Street Style During Lockdown: How our Shopping Habits Have Changed

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Tracksuit, sliders and DIY face mask: the new face of street style during lockdown. As we turn more and more to Internet shopping and DIY, will the fashion industry ever be the same again? Written By Rebecca Gregory

Shopping habits: just another of the many things that the covid-19 pandemic has changed, and maybe forever. Shop closures mixed with lockdown boredom brought about radical changes in consumer habits. But like every sector, not everyone has lost out. Whilst the high street flounders, the Internet prospers. Whilst cocktail dresses grow mould in the wardrobe, tracksuits are sold out. And maybe most radical of all, whilst sales in clothes may be down, sales in sewing kits are booming. 

The first big winner is the Internet. Street-style online retailer Boohoo have reported a year-on-year rise in sales during April, with jogging bottoms and loungewear proving firm favourites. Second prize goes to Microsoft Teams-appropriate tops. After all, you can hardly attend that all important meeting in your pjs. 

But the most savvy didn’t rely on the Internet. Many turned their hand – and perpetual boredom – to making their own garments. Contemporary sewing brand Tilly and the Buttons confirm this: ‘We have definitely seen increased interest since the lockdown began with people taking up a new hobby and wanting to do something practical with their free time.’ For many, it was having turned an old pair of pyjamas into a DIY face mask that brought out their inner couturier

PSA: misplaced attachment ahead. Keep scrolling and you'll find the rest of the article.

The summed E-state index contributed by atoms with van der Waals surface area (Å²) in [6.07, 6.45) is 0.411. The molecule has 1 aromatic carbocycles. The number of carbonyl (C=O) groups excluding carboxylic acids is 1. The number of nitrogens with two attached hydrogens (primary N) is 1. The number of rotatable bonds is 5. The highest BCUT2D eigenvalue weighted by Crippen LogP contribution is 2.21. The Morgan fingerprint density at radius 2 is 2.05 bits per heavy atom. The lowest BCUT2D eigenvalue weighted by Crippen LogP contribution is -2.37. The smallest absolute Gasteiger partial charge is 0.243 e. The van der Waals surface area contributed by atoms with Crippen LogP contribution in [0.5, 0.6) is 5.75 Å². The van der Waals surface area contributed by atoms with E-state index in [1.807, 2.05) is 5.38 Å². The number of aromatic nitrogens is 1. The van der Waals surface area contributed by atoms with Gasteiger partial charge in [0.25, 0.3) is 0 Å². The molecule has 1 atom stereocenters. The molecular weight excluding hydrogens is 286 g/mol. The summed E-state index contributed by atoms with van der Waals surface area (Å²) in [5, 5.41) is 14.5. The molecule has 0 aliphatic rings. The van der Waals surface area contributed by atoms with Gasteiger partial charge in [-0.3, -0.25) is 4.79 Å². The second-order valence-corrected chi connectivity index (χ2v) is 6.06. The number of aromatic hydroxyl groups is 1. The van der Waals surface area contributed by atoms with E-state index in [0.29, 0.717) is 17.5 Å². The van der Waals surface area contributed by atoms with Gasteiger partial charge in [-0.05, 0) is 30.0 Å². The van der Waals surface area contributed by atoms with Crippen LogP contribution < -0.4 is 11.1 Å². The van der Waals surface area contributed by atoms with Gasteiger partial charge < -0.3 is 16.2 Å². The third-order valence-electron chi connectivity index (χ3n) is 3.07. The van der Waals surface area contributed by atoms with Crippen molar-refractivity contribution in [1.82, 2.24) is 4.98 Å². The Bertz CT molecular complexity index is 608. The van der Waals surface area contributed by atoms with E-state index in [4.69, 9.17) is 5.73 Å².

Rebecca Gregory- Author

Tilly and the Buttons aren’t the only ones benefiting from the increased interest in sewing and upcycling. Sew Over It started hosting live ‘sewalongs’ in March and they’re still going strong, giving a sense of community to those who have found themselves self-isolating or furloughed. Knitting has also seen a clear uptick. At the start of lockdown, online retailer Hobby Craft had practically sold out of wool, whilst Stitch & Story, a smaller retailer with just 11 employees, reported an 800% increase in sales in March.  

 

Beyond DIY – and let’s face it, there are of us those who even with a million more hours of time on our hands would never be the next Karl Lagerfeld – customers are showing greater interest in buying sustainably. Take Lost Stock, the website saving the livelihoods of garment makers in Bangladesh. The Covid-19 outbreak has hit hard in countries like Bangladesh. Whilst dealing with their own outbreak, they are suffering unprecedented financial hardship. Leading brands such as Topshop and Gap have cancelled orders worth £2 billion, leaving the manufacturers of such clothes penniless. Lost Stock was created to tackle just this problem. Their message is simple: ‘Buy a box. Support a worker for a week.’ At a cost of £35, you tell the website your gender, style, age, and size, and in a few weeks, you get a box of clothes worth £70 RRP that would have appeared on this summer’s high street. 

All that’s left to ask is whether such changes in shopping habits have left an indelible mark on the industry. Will shopping ever be the same again? Not according to Paul Martin, head of retail in the U.K. at KPMG. Martin thinks that ‘consumers have formed new habits that will see the online channel continue to be more prominent going forward’. Prime Minister Boris

Johnson seems to share a similar concern. Fearful that shoppers won’t return to the high street, Johnson encouraged the public to ‘shop and shop with confidence’. 

Maybe this covid-19 way of shopping – Internet, homemade, sustainable – is here to stay. Brands such as Debenhams and Laura Ashley have already announced the closing of shops and Oasis and Warehouse both entered administration. It remains to be seen whether the high street can ever fully recover. 

 

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